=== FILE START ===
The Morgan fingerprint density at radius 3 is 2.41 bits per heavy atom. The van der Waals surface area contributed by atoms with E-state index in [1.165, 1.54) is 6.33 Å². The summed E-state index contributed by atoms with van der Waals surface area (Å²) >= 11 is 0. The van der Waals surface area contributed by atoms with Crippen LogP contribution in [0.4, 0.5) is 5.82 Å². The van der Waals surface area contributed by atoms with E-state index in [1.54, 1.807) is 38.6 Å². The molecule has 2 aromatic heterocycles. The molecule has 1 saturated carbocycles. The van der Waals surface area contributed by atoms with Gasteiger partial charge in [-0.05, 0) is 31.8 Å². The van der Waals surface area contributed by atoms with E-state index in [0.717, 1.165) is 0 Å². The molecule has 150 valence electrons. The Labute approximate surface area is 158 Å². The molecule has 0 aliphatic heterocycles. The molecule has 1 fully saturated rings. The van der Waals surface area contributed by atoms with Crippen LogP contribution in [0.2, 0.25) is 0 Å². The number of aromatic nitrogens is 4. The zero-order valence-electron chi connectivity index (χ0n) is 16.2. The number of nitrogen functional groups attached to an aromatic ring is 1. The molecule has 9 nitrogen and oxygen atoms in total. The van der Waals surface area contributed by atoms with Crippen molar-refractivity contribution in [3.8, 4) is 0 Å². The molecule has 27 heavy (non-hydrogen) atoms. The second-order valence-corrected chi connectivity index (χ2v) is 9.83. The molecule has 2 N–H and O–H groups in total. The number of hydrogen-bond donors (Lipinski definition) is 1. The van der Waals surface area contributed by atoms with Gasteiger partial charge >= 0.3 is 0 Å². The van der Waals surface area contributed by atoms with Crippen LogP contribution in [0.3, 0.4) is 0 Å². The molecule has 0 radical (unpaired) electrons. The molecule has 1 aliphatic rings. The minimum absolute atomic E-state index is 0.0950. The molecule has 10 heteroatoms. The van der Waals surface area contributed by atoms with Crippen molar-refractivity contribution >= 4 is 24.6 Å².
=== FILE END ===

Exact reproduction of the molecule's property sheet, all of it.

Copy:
The Morgan fingerprint density at radius 3 is 2.41 bits per heavy atom. The van der Waals surface area contributed by atoms with E-state index in [1.165, 1.54) is 6.33 Å². The summed E-state index contributed by atoms with van der Waals surface area (Å²) >= 11 is 0. The van der Waals surface area contributed by atoms with Crippen LogP contribution in [0.4, 0.5) is 5.82 Å². The van der Waals surface area contributed by atoms with E-state index in [1.54, 1.807) is 38.6 Å². The molecule has 2 aromatic heterocycles. The molecule has 1 saturated carbocycles. The van der Waals surface area contributed by atoms with Gasteiger partial charge in [-0.05, 0) is 31.8 Å². The van der Waals surface area contributed by atoms with E-state index in [0.717, 1.165) is 0 Å². The molecule has 150 valence electrons. The Labute approximate surface area is 158 Å². The molecule has 0 aliphatic heterocycles. The molecule has 1 fully saturated rings. The van der Waals surface area contributed by atoms with Crippen LogP contribution in [0.2, 0.25) is 0 Å². The number of aromatic nitrogens is 4. The zero-order valence-electron chi connectivity index (χ0n) is 16.2. The number of nitrogen functional groups attached to an aromatic ring is 1. The molecule has 9 nitrogen and oxygen atoms in total. The van der Waals surface area contributed by atoms with Crippen molar-refractivity contribution in [3.8, 4) is 0 Å². The molecule has 27 heavy (non-hydrogen) atoms. The second-order valence-corrected chi connectivity index (χ2v) is 9.83. The molecule has 2 N–H and O–H groups in total. The number of hydrogen-bond donors (Lipinski definition) is 1. The van der Waals surface area contributed by atoms with Gasteiger partial charge >= 0.3 is 0 Å². The van der Waals surface area contributed by atoms with Crippen LogP contribution in [0.3, 0.4) is 0 Å². The molecule has 0 radical (unpaired) electrons. The molecule has 1 aliphatic rings. The minimum absolute atomic E-state index is 0.0950. The molecule has 10 heteroatoms. The van der Waals surface area contributed by atoms with Crippen molar-refractivity contribution >= 4 is 24.6 Å².